The Color of Life


Camilo Cienfuegos, by Alexis Esquivel

THAT MORNING MY mother didn’t threaten me with if I left my breakfast I wouldn’t go to Salvador’s study to see him paint. Those words were enough to accept any of her commandments.

Salvador had become used to my presence. I understood not to bother him. From a corner, I watched his ritual of preparing the oils with the care of a great alchemist. I was trying to learn his every move because I aspired to be his amanuensis. For me, happiness was being able, one day, to prepare his palette, squeeze the tubes, and even, with time, help with a precise stroke. I delighted in seeing how canvas ceded space to other colors. Unintentionally he was introducing me to a world of lines, dots, a kaleidoscope of images that never repeated themselves. In the end, tired, he covered it with a pure white cloth to protect both it and the eyes of his daughter and wife.

But that morning my mother didn’t mention my friend Salvador. And as a symbol of disobedience, I left the completely full glass of milk. I looked in her eyes but she avoided me. She said I could no longer watch him paint: he had died at dawn. I didn’t know this word and shrugged my shoulders. Then she explained that death was like the uncle who left on a raft whom we would never see again. I ran to drink my milk, I didn’t want this punishment, but she stopped me and held me to her breast. That morning I fell asleep on the sofa and had a fever. The neighbors approached, watching me with pity. Mysteriously they whispered in each other’s ears. Salvador’s study would never again open in my presence. I lost my appetite and the hole in my life seemed like it would never be filled.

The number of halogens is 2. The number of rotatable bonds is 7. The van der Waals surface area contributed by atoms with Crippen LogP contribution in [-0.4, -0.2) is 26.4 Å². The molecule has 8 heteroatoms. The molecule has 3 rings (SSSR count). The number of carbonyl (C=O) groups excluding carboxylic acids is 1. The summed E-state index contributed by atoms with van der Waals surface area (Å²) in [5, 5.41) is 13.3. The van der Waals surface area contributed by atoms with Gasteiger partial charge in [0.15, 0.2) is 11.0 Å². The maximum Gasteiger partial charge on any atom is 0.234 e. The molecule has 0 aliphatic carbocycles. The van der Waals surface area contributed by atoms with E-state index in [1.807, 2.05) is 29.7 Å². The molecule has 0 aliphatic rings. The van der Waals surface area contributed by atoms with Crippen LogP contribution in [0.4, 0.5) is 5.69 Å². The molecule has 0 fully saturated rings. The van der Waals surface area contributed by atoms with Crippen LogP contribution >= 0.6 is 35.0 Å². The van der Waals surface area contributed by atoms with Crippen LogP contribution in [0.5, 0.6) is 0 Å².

I even looked through the window of Salvador’s house and I saw him hiding in the green of his last painting, he put his finger to his lips so he wouldn’t be discovered, then he laughed. I kept quiet about the last secret he shared with me. He taught me not to reveal the themes he painted when the curious asked. Sometimes I caught myself talking to him. It was enough to know that he was still there, putting the final touches on an unfinished painting. So from that day I knew that death is inconclusive; to the rest of the world, I’m crazy. A started taking the pills the psychologist recommended.

Since that experience I fight against what seems definitive. I know that behind every breath, image, word, is the bravery of someone who patiently waits to be heard, seen, named. The opportunity is also a cry of hope.

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